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Coronavirus: COVID-19 virus can survive for up to 28 days on mobile phones and banknotes, study suggests – Sky News



The virus that causes COVID-19 can survive on surfaces including mobile phones and banknotes for up to four weeks, according to new research.

Australia’s national science agency CSIRO found that Sars-CoV-2 was “extremely robust” at 20C (68F), or room temperature.

The study also found that the virus survived longer at lower temperatures.

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Researchers said the virus survived longer on smooth surfaces such as glass and stainless steel compared with porous surfaces such as cotton.

They also found the virus survived longer on paper banknotes than plastic banknotes.

A previous study in The Lancet in April found that SARS-Cov-2 could not be detected on glass or banknotes after four days or seven days for stainless steel.

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The research from CSIRO found the virus was surviving for 28 days.

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However, the research was conducted in a dark area which negates the effects of UV light, as studies have shown direct sunlight can rapidly inactivate the virus.

Dr Debbie Eagles, deputy director of the Australian Centre for Disease Preparedness, said: “Our results show that SARS-CoV-2 can remain infectious on surfaces for long periods of time, reinforcing the need for good practices such as regular handwashing and cleaning surfaces.

“At 20 degrees Celsius, which is about room temperature, we found that the virus was extremely robust, surviving for 28 days on smooth surfaces such as glass found on mobile phone screens and plastic banknotes.

“For context, similar experiments for Influenza A have found that it survived on surfaces for 17 days, which highlights just how resilient SARS-CoV-2 is.”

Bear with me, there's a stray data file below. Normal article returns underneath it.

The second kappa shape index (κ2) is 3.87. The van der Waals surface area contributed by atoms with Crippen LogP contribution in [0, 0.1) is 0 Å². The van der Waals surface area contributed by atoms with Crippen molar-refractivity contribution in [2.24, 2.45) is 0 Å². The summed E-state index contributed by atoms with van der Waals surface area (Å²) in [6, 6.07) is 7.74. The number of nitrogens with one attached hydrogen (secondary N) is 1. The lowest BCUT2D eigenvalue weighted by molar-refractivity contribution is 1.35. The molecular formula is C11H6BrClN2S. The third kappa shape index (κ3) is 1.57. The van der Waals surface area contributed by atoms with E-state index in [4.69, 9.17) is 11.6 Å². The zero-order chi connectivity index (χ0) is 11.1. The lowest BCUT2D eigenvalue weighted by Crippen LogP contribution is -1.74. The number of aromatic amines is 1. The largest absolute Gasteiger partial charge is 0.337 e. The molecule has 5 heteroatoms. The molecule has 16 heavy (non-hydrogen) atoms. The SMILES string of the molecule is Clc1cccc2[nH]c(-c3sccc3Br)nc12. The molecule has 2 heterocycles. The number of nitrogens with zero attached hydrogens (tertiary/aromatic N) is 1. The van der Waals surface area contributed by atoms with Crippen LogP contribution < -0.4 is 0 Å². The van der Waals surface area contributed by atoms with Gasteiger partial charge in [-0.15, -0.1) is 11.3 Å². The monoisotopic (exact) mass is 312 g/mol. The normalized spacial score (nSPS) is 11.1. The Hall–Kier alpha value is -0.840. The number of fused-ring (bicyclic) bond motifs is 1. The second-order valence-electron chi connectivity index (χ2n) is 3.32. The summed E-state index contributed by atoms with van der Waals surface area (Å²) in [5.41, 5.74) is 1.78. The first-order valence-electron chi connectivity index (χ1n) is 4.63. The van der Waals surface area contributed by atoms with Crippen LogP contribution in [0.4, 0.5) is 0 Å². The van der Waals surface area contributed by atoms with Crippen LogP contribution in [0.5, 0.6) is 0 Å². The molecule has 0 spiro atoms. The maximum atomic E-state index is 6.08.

There is uncertainty about surface transmission of the virus.

The virus is mostly transmitted when a person coughs, sneezes or talks.

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COVID and the conflicting science

Dr Eagles added: “While the precise role of surface transmission, the degree of surface contact and the amount of virus required for infection is yet to be determined, establishing how long this virus remains viable on surfaces is critical for developing risk mitigation strategies in high contact areas.”

CSIRO chief executive Dr Larry Marshall said its latest research builds on the national science agency’s other COVID-19 work such as vaccine testing.

He said: “Establishing how long the virus really remains viable on surfaces enables us to more accurately predict and mitigate its spread, and do a better job of protecting our people.”

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At least 49 cases of COVID-19 linked to wedding in Calgary: Alberta Health – CityNews Edmonton



CALGARY – Alberta Health said 49 active COVID-19 cases have been linked to a wedding in Calgary earlier this month.

The health agency said the wedding had a large number of Albertans from different households.

Alberta Health spokesman Tom McMillan said aggressive contact tracing is underway to identify anyone who may have been exposed to make sure they are isolating and getting tested.

He did not say how many people attended the wedding and said specifics about individual cases cannot be disclosed because of patient confidentiality.

COVID-19 restrictions implemented by the province state a maximum of 100 people can attend outdoor and indoor seated events, such as
wedding ceremonies, funeral services, movie theatres, indoor arts and culture performances.

McMillan says the city of Calgary has recently seen several outbreaks linked to social gatherings.

WATCH: Recent rise in numbers due to large social events 

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Active COVID-19 cases in Calgary zone exceed 1,000 – Calgary Herald



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Sixteen of the 70 ICU beds allocated for COVID-19 patients are currently in use in Alberta, which marks 23 per cent of available space.